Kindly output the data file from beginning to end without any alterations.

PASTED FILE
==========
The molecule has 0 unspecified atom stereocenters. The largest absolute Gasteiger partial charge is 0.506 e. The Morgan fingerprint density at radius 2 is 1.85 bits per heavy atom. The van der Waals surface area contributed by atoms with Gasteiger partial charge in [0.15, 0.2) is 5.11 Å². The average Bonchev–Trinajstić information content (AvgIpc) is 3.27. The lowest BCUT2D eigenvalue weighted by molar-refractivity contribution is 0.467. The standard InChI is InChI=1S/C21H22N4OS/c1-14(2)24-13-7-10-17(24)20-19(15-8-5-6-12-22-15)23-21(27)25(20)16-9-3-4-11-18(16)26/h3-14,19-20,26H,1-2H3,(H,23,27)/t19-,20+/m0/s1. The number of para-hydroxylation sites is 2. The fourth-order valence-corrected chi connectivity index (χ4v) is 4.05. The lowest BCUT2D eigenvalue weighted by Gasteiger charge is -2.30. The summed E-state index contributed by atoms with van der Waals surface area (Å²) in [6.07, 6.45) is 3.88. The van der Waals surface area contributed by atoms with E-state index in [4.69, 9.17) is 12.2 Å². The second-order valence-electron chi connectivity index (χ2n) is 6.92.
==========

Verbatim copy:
The molecule has 0 unspecified atom stereocenters. The largest absolute Gasteiger partial charge is 0.506 e. The Morgan fingerprint density at radius 2 is 1.85 bits per heavy atom. The van der Waals surface area contributed by atoms with Gasteiger partial charge in [0.15, 0.2) is 5.11 Å². The average Bonchev–Trinajstić information content (AvgIpc) is 3.27. The lowest BCUT2D eigenvalue weighted by molar-refractivity contribution is 0.467. The standard InChI is InChI=1S/C21H22N4OS/c1-14(2)24-13-7-10-17(24)20-19(15-8-5-6-12-22-15)23-21(27)25(20)16-9-3-4-11-18(16)26/h3-14,19-20,26H,1-2H3,(H,23,27)/t19-,20+/m0/s1. The number of para-hydroxylation sites is 2. The fourth-order valence-corrected chi connectivity index (χ4v) is 4.05. The lowest BCUT2D eigenvalue weighted by Gasteiger charge is -2.30. The summed E-state index contributed by atoms with van der Waals surface area (Å²) in [6.07, 6.45) is 3.88. The van der Waals surface area contributed by atoms with E-state index in [4.69, 9.17) is 12.2 Å². The second-order valence-electron chi connectivity index (χ2n) is 6.92.